• When the driver is driving a commercial vehicle, the legal limit is set at BAC of 0.04% or higher [Vehicle Code 23152(d)]; or
  • When a passenger for hire is in the vehicle at the time of the offense, the legal limit is set at BAC of 0.04% or higher. [California Vehicle Code 23152(e)].

Other types of DUI charges

DUI charges are not confined to cases wherein BAC levels in the driver’s system are above and beyond legal limits. Other charges of DUI require the prosecution to prove that the person was driving while being actually impaired by drugs or alcohol or drugs without due regard to the actual amount of BAC%. However, the BAC % may prove to be helpful in the prosecution’s case, but not conclusive of the case’s outcome. These types of charges include violation of Vehicle Code 23152(a), DUI; Vehicle Code 23152(f), driving under the influence of drugs (“DUID”); and Vehicle Code 23152(g), driving under the combined influence of alcohol and drugs.

In these cases, the prosecution must prove that the defendant's driving was actually impaired by alcohol and/or drugs. However, there is no definite guideline on what amount of drug use results in impaired driving and the "legal limit" for alcohol is a general guideline rather than a definitive level of impairment. [See National Institute on Drug Abuse, “Effects of marijuana – with and without alcohol – on driving performance,” June 23, 2015.]. This means that chemical tests will not always be conclusive, but a prosecutor can still use a borderline test result along with other evidence (such as bad driving or poor performance on field sobriety tests) to convince a jury that there is no reasonable doubt. Therefore, discrediting the original BAC results can still be useful in these cases.

Challenging DUI charges with Blood Split Motions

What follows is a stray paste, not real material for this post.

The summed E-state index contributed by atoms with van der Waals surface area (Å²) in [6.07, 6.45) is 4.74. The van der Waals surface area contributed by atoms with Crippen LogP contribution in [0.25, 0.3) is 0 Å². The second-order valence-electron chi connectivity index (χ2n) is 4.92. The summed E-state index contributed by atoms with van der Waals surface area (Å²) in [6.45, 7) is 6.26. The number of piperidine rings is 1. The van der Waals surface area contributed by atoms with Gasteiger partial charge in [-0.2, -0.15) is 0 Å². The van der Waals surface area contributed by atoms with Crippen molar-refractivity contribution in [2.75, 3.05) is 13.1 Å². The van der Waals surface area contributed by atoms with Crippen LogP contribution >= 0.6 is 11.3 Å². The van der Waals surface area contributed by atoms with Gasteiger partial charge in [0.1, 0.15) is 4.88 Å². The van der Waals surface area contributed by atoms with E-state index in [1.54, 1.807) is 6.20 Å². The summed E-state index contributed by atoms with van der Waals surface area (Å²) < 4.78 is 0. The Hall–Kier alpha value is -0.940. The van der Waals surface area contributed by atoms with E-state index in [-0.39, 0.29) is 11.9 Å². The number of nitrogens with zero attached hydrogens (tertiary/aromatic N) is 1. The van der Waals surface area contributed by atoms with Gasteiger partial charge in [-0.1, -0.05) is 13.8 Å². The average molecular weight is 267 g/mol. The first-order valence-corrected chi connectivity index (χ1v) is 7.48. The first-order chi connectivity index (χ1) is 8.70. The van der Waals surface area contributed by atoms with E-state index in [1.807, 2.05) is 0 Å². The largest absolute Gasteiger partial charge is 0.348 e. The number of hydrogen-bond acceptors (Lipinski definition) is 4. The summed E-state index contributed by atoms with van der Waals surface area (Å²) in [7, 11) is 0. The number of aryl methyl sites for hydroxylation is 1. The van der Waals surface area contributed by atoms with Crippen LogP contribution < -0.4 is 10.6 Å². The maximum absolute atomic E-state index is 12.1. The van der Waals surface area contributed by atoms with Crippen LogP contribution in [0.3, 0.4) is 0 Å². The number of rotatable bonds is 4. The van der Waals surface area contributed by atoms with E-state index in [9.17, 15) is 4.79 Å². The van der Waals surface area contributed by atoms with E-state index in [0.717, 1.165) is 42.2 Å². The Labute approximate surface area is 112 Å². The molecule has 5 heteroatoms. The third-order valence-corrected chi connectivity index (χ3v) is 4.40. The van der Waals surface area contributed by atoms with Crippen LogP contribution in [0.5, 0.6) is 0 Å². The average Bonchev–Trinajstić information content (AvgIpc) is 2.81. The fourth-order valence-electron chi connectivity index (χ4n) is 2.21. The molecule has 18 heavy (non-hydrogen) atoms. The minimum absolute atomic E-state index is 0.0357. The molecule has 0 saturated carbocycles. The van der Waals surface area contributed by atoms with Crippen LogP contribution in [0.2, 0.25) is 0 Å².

An investigation of "Title 17 CCR" violations using a blood split motion may help defend against California DUI charges. The protocols that law enforcement agencies must follow when administering chemical testing for DUI are outlined in Title 17 of the California Code of Regulations (CCR).

To successfully challenge a DUI charge, the following violations of Title 17 should be taken into consideration:

  • The sample must be obtained as quickly as feasible following the alleged violation.
  • An authorized technician or medical practitioner must take the blood sample.
  • It is necessary to gather enough blood to allow a split.
  • Alcohol from other sources cannot pollute the blood in any way (for instance, from alcohol-based disinfectants).
  • The vial needs to have enough preservatives and anticoagulants.

The foregoing violations listed above are not exclusive. A careful study of the facts of the case would be ideal to determine the best course of action in defending the case.

Blood Split Motion in Urine Test

The urine test in California still has limited applicability. It can only be used when other tests are not available or the driver is medically unable to take another test. Fortunately, for this type of DUI chemical test, urine samples may be retained for independent testing. [17 CCR 1219.2]

In the event that independent testing is desired for urine samples, certain procedures under Title 17 of the CCR must be complied with, namely:

  1. The sample must be taken at least twenty (20) minutes after the defendant has emptied his bladder.
  2. Urine should be collected in sufficient quantities to allow for at least two tests.
  3. Retaining the sample for up to a year after it has been obtained so that, upon request, a part can be given to the defendant (the equivalent of a blood split). [17 CCR 1219.2]

Making Blood Split Motion Happen – A Procedural Approach

The defendant's attorney typically starts a "blood split" motion by requesting the prosecutor for a portion of the sample informally. Usually, the prosecutor will accede to this request. [See Penal Code 1054.1(c) and Penal Code 1054.5(b).] The prosecutor may be ordered by the court to provide the blood or urine split if they refuse or do not within fifteen (15) days. [Penal Code 1054.5(b) PC.]

A prosecutor who fails to turn over the divide may potentially face disciplinary action from the court. This discipline may consist of procedures for contempt against the prosecutor, letting the jurors know about the delay, or preventing the use of the chemical test results at trial by the prosecution; all of which are prejudicial to the prosecution’s case for DUI against a defendant.